Spanish Trademark Office: “Paella Catalana” too Generic to Register as Mark

Trademark, Genericness, DescriptivenessOn September 10, 2013, Barcelona chef Quim Marqués applied to the Spanish Patent and Trademark Office for registration of the trademark PAELLA CATALANA–the name of a wildly popular dish of rice, chicken, and seafood created by Marqués at the restaurant El Suquet de l’Almirall. See Application No. M3090401 (Oficina Española de Patentes y Marcas). Although many people outside Spain view paella as a national dish of Spain, it originated in Valencia and is strongly associated with that Mediterranean region of the country. Marqués’s recipe for Paella Catalana adapts the traditional Valencian meal to the unique tastes of the autonomous community of Catalonia in the east of Spain by substituting calamari, crayfish, peas, and plums from different locales within the region.

However distinctive the taste of Paella Catalana may be, according to various news reports, the Trademark Office recently determined that its name–translated as “paella from Catalonia”–is too generic or simply too descriptive of the product to be registered as a trademark. See La patente de la ‘paella catalana’ vulnera la Ley de Marcas, (27 Mar. 2014); La Ley de Marcas frustra el registro de la denominación ‘paella catalana’, (26 Mar. 2014).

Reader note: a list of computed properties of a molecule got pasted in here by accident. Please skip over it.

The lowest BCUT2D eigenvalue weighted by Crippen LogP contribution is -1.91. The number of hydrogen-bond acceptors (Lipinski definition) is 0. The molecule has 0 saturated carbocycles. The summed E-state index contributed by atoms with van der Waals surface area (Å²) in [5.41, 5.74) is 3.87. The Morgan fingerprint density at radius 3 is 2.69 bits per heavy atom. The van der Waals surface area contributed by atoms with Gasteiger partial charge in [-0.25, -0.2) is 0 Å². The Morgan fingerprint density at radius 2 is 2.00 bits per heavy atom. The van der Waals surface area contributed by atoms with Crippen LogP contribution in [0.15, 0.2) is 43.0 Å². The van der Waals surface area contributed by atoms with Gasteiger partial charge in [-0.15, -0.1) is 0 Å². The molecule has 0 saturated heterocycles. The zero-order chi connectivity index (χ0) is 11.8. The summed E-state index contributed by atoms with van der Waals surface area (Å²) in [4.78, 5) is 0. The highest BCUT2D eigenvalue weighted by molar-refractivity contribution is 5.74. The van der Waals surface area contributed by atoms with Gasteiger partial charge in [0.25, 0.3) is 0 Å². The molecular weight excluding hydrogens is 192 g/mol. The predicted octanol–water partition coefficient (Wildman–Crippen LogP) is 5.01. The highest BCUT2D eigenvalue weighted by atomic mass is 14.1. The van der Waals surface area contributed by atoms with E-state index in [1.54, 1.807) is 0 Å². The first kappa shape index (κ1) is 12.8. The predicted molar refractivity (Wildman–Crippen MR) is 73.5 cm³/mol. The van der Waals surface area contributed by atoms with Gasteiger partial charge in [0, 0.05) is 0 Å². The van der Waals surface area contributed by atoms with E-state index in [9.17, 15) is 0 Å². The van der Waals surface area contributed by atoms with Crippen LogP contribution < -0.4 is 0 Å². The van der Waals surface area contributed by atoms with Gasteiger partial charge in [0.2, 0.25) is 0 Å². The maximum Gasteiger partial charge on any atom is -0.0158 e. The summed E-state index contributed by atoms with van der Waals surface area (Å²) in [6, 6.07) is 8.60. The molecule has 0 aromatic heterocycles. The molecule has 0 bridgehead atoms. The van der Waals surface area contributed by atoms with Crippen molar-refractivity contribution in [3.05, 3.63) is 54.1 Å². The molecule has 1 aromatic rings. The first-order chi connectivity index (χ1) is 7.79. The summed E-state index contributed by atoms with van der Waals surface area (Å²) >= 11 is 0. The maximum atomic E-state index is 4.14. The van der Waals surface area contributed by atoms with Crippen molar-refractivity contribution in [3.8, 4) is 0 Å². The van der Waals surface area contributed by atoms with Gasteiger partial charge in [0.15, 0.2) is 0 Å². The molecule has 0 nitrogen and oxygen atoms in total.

Article 5(1)(b) of Spain’s Trademark Law 17/2001 explicitly prohibits the registration of marks that lack distinctive character. Subsection (c) of the same provision further declares ineligible for registration marks–

… which consist exclusively of signs or indications that may serve in trade to designate the kind, quality, quantity, intended purpose, value, geographical origin, the time of production of goods or of rendering of the service or other characteristics of the product or service.

It is perhaps not surprising that these provisions forbidding the registration of purely descriptive terms seem to have frustrated Marqués’s attempt to claim exclusive rights in the name of his signature recipe. However, even without the added legal boost of a registered trademark, the mouthwatering qualities of the dish–featured in the short video below–appear more than strong enough to ensure its success in the marketplace.

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